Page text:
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The Biggest Mountain Accord Conflict of Interest is Yet To Come

Let me preface this post by saying it’s mostly speculation. Still, if you are concerned with the Mountain Accord, you may want to continue reading.

The Mountain Accord launched a few years ago to charges that it was really a transportation plan, shrouded in an environmental veil. The Mountain Accord folks pivoted and made sure that the “focus” was environmental. Yet, some interesting things have happened over the past few months. Let’s throw out some dots and see if they connect….

First, the Mountain Accord is now funded under the Governor’s Office of Economic Development (GOED). Previously it was funded by UTA (Utah Transit Authority). GOED are the folks charged with making sure Utah’s economy continues to hum.

Second, about a month ago the UTA Vice-Chairman, along with two other board members, resigned after it was disclosed that 2 UTA board members, 5 Utah legislators, and a GOED representative had travelled to Switzerland to meet with Stadler Rail, who makes railway systems (including those that work in mountain terrain). The Deseret News reported, “The lawmakers recently defended the trip, saying they play a role in building relationships with people who can help Utah grow economically.”

Third, this trip actually seems to have been productive. Stadler Rail agreed to put a temporary manufacturing plant in Tooele, to build parts for it’s TexRail system for use in Texas.

So far, so good. It sounds like Utah Legislators and the Governor’s Office are trying to bring new companies to Utah. I suppose you can’t argue with that.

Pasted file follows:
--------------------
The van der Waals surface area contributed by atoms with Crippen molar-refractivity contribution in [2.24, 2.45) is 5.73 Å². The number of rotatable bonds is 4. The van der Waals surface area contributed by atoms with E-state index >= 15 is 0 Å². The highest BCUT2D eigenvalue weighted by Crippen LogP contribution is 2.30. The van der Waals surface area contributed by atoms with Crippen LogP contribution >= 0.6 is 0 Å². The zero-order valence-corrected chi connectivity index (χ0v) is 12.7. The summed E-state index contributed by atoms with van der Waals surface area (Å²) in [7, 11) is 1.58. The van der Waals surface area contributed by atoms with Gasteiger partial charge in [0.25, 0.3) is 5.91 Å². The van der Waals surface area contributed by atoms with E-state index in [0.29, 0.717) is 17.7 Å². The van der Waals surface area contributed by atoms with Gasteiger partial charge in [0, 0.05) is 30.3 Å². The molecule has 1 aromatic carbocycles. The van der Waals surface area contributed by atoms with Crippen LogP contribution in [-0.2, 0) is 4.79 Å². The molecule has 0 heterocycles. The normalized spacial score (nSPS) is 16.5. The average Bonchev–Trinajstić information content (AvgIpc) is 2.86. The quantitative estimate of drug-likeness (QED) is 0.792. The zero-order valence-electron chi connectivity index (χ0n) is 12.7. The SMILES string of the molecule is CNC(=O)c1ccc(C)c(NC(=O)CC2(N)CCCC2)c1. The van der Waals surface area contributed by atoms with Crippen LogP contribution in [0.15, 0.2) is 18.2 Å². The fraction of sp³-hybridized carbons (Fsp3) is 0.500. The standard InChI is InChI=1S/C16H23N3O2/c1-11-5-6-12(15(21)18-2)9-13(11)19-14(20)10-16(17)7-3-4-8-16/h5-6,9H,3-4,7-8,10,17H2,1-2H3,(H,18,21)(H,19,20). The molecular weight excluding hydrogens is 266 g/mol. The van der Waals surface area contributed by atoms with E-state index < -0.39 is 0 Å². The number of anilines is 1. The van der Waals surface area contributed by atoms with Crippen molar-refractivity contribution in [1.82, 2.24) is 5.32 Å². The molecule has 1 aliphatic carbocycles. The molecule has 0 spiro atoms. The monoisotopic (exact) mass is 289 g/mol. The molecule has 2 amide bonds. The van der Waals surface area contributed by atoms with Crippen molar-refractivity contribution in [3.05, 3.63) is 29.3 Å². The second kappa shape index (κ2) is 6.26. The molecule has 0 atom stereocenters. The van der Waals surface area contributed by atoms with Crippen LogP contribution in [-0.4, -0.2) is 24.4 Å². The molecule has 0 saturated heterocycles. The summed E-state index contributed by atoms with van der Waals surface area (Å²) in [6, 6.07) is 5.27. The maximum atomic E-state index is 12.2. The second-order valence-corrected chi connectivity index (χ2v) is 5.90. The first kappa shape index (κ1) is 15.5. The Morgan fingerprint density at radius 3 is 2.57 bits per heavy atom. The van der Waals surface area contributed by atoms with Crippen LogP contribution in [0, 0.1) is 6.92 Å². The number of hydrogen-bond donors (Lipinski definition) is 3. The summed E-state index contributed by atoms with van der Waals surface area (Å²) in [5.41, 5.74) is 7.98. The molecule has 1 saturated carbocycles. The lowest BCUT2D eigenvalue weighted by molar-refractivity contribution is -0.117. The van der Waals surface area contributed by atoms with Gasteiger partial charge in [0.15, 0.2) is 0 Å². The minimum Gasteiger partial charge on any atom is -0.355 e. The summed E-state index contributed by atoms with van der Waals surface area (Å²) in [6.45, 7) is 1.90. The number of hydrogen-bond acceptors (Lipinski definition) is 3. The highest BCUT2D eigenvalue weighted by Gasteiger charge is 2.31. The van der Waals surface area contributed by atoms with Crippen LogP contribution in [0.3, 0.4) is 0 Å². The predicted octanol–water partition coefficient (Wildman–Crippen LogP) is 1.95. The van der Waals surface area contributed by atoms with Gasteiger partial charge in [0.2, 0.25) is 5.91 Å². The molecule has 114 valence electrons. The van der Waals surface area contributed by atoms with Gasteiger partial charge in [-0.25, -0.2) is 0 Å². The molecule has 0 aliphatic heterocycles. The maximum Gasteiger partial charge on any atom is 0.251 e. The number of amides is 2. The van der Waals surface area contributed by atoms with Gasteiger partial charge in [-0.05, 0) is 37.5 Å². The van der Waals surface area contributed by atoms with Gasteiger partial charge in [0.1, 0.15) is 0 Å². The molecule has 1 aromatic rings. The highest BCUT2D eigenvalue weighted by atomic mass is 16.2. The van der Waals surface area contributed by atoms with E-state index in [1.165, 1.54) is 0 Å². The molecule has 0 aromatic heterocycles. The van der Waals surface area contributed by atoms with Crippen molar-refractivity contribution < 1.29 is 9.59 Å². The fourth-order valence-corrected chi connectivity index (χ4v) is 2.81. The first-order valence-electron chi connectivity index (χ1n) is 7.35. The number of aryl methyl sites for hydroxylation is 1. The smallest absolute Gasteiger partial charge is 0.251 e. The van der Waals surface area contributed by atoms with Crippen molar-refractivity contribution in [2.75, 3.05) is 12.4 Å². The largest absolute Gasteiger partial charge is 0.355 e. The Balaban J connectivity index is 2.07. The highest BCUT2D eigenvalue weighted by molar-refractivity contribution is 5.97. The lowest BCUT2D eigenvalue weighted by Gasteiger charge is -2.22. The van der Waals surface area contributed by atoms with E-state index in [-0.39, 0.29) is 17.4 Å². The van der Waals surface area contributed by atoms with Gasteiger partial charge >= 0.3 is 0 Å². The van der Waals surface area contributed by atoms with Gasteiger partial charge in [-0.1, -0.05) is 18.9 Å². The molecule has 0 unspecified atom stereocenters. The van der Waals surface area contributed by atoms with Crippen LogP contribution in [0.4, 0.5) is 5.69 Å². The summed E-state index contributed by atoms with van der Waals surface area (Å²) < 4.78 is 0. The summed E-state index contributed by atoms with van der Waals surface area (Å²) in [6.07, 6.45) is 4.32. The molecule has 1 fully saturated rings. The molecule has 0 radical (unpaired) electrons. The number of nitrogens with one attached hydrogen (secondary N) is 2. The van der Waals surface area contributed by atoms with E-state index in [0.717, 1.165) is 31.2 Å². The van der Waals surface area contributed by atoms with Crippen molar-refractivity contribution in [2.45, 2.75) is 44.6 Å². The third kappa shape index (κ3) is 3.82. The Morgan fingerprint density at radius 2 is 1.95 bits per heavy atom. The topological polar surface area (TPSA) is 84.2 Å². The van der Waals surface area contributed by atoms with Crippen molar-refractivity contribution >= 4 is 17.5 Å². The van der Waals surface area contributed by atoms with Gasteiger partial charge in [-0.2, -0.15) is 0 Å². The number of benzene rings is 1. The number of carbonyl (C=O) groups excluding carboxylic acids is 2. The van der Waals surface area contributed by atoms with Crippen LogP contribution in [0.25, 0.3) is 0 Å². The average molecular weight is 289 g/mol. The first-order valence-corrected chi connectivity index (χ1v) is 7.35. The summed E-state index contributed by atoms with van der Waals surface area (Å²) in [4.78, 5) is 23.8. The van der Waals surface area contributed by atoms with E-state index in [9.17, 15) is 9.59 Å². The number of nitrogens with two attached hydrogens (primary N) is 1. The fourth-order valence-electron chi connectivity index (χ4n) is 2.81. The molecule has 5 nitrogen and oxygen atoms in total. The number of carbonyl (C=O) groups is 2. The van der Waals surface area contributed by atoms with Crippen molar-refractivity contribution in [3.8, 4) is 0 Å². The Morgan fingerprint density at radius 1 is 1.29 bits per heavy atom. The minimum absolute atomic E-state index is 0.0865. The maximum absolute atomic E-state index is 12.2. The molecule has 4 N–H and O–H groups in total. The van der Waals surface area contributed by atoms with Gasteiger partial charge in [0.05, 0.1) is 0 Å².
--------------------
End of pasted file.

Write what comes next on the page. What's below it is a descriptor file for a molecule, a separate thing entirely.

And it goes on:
Yet, now it seems that the state government is pushing for a permanent manufacturing facility in Utah. The Governor’s Press Release dates, “If Stadler Rail selects Utah for its permanent location, the company may earn up to 25 percent of the new state taxes it will pay over the 15-year life of the agreement in the form of a post-performance incentive. As part of the proposed contract with Stadler Rail, the GOED Board of Directors has approved a post-performance incentive not to exceed $10,068,900. This amount includes both an Economic Development Tax Increment Finance (EDTIF) tax credit rebate and an Industrial Assistance Fund (IAF) grant of $500,000. The first half of the IAF grant is for necessary rail-related upgrades, with the other half of the funding available for facility upgrades upon permanent selection of the Utah location. Once Stadler Rail enters a contract with the state, it will be able to earn a portion of the total tax credit rebate each year that it meets the criteria of the contract.”

Why would Stadler put a manufacturing plant in Utah? It’s North American customers are in New Jersey (New Jersey Transit), Austin Texas, Denton Texas, and Fort Worth Texas. It’s North American HQ is in aforementioned New Jersey. If it’s other customers are in Texas, why here? Why Utah? Because the next big rail project in North America will likely be up Little CottonWood Canyon.

So you put that all together and you get that the Mountain Accord is now funded by GOED, whose purpose is to increase economic activity, who has been courting Stadler Rail to build a manufacturing plant here, has succeeded in getting a temporary manufacturing plant built, wants a permanent plant here, and will likely need a train up Little Cottonwood Canyon to get it.

I think that would be the definition of conflict of interest… Is a train the most environmental way to go? Is a bus better? What damage to the canyon will take place to put in track? What animals habitats will be destroyed? How many more visitors will trample our mountains? No matter what the right thing to do is… we have to have a train up the canyon to get a new manufacturing plant here. I wonder if the environmental groups who flipped and supported the Mountain Accord are happy now. It appears the train is coming boys. I hope you got everything you wanted out of the Faustian bargain…’cause it appears there is no stopping it now.



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